Virtual Strides has directly donated more than $500,000 to dozens of great charities and has helped raise an additional $382,000 more for charity through our Partners Program since our first event in January, 2015. The response to our business has been overwhelmingly positive, with tens of thousands of people participating in our virtual races and applauding our efforts. As support for our site has continued to grow, so has the number of people who either don’t understand what we are doing or are against what we are doing for whatever reason. Rather than continuing to answer the same questions over and over via our social media accounts and through email, this page is an attempt to address the most common questions and concerns.
Virtual Strides is not a Charity
First, as is explained in our FAQ, Virtual Strides is not a charity. We are a for-profit small business. The difference between our small business and 99% of other small businesses is that ours is based around the idea of raising money for various charities. Not only do our events provide motivation for people to better themselves, but they give people a way to contribute to worthy causes while working toward their own personal goals. The vast majority of businesses (large or small) give little or nothing to charity, and that is their right and their choice. I would never criticize a charitable individual or a company for “not giving enough” to charity, as I believe every bit helps. That said, I do think the world would be a much better place if all businesses were at least a little bit philanthropic.
Reason for Concern
This is not to say that every company who claims to be raising money for charity is legitimate, and people are right to be skeptical and do their homework. There are individuals and businesses who host virtual races and pretend to donate money to charity but actually don’t (I have heard stories about some scammers not even sending out the medals people paid for). There are also those who promise to donate some unstated “portion of proceeds” or a “percentage of profits” to unnamed charities. This practice is not limited to virtual races either. The very popular Spartan Race was recently criticized for donating less than 33 cents per participant to charity after charging $70-$100 entry fees for their event. We find this behavior deplorable, and this is not how we operate.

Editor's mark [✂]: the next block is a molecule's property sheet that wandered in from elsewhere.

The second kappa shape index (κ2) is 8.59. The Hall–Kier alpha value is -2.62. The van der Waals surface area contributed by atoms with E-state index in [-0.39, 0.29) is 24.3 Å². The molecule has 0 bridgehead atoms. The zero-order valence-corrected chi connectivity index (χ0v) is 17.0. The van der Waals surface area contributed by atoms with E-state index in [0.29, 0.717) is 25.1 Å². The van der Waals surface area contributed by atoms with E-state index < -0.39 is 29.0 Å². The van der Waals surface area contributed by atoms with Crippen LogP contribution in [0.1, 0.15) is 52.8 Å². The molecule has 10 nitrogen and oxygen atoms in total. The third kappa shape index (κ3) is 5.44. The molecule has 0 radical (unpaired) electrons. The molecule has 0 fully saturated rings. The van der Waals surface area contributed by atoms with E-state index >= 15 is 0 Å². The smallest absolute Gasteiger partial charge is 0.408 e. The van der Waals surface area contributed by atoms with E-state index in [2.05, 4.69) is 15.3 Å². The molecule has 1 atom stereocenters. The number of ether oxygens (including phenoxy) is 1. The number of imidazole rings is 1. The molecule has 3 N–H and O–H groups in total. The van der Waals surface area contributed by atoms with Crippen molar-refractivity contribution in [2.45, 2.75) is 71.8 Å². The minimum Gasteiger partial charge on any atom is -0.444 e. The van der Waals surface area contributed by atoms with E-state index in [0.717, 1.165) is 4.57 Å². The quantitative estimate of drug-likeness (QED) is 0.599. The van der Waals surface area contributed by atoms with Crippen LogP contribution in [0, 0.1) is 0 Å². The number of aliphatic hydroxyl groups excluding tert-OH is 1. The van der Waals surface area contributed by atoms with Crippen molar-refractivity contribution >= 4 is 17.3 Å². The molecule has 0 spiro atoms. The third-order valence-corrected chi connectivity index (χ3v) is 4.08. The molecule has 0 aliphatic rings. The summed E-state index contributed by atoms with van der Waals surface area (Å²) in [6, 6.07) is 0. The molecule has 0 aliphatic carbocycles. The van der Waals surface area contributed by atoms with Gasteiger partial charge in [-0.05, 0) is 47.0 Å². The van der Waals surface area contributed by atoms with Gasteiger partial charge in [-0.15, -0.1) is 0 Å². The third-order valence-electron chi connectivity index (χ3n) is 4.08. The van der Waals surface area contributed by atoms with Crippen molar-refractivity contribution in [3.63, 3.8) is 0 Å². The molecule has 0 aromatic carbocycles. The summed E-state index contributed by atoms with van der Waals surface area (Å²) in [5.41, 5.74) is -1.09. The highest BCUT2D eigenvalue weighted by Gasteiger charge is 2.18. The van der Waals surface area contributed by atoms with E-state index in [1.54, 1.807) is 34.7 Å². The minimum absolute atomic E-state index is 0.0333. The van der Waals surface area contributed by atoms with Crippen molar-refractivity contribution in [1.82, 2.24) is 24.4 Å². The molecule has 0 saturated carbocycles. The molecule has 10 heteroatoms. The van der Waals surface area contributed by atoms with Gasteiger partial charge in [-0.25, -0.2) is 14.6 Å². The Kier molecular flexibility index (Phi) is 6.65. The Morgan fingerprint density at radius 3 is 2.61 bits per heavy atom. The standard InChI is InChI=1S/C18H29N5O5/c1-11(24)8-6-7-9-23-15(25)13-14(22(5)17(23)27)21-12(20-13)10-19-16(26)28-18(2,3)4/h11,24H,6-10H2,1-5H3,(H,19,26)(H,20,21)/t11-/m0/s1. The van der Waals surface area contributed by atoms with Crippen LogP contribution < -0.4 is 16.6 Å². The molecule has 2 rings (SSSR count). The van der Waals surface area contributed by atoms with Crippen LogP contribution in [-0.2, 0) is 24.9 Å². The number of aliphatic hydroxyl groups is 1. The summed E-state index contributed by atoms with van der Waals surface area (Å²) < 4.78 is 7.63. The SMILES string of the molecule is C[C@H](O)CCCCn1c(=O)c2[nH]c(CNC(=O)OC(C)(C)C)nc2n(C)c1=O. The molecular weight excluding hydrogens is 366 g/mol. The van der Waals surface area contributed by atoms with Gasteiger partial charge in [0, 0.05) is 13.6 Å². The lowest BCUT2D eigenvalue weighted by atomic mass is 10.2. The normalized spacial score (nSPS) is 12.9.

At Virtual Strides, we follow the the Better Business Bureau’s cause-related marketing best practice of clearly stating exactly how much of each virtual race registration fee will be donated to the featured charity. $5 per registration is the amount of money we feel we can afford to donate and remain in business, so we can continue to raise money for different charities each and every month. We donate at least $5 for each and every registration, including discounted ones and even the registrations we give away during contests on our Facebook page. We give more when we can and we always round up, but $5 per registration is our bare-minimum donation.